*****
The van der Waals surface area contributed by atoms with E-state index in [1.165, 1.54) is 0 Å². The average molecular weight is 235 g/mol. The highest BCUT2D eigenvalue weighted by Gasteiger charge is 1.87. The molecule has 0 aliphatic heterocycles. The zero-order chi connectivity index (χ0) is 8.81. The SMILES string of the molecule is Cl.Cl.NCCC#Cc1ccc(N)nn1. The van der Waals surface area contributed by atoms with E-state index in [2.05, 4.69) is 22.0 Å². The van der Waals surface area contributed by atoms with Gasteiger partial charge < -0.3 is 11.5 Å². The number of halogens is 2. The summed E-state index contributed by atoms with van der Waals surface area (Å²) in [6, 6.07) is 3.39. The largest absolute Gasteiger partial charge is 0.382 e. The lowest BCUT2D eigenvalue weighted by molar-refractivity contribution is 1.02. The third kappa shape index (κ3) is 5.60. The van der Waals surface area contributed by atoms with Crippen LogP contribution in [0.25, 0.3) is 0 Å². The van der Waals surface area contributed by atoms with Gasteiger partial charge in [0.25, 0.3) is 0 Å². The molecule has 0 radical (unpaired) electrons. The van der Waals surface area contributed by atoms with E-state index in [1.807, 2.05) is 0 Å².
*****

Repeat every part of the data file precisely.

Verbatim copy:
The van der Waals surface area contributed by atoms with E-state index in [1.165, 1.54) is 0 Å². The average molecular weight is 235 g/mol. The highest BCUT2D eigenvalue weighted by Gasteiger charge is 1.87. The molecule has 0 aliphatic heterocycles. The zero-order chi connectivity index (χ0) is 8.81. The SMILES string of the molecule is Cl.Cl.NCCC#Cc1ccc(N)nn1. The van der Waals surface area contributed by atoms with E-state index in [2.05, 4.69) is 22.0 Å². The van der Waals surface area contributed by atoms with Gasteiger partial charge < -0.3 is 11.5 Å². The number of halogens is 2. The summed E-state index contributed by atoms with van der Waals surface area (Å²) in [6, 6.07) is 3.39. The largest absolute Gasteiger partial charge is 0.382 e. The lowest BCUT2D eigenvalue weighted by molar-refractivity contribution is 1.02. The third kappa shape index (κ3) is 5.60. The van der Waals surface area contributed by atoms with Crippen LogP contribution in [0.25, 0.3) is 0 Å². The van der Waals surface area contributed by atoms with Gasteiger partial charge in [0.25, 0.3) is 0 Å². The molecule has 0 radical (unpaired) electrons. The van der Waals surface area contributed by atoms with E-state index in [1.807, 2.05) is 0 Å².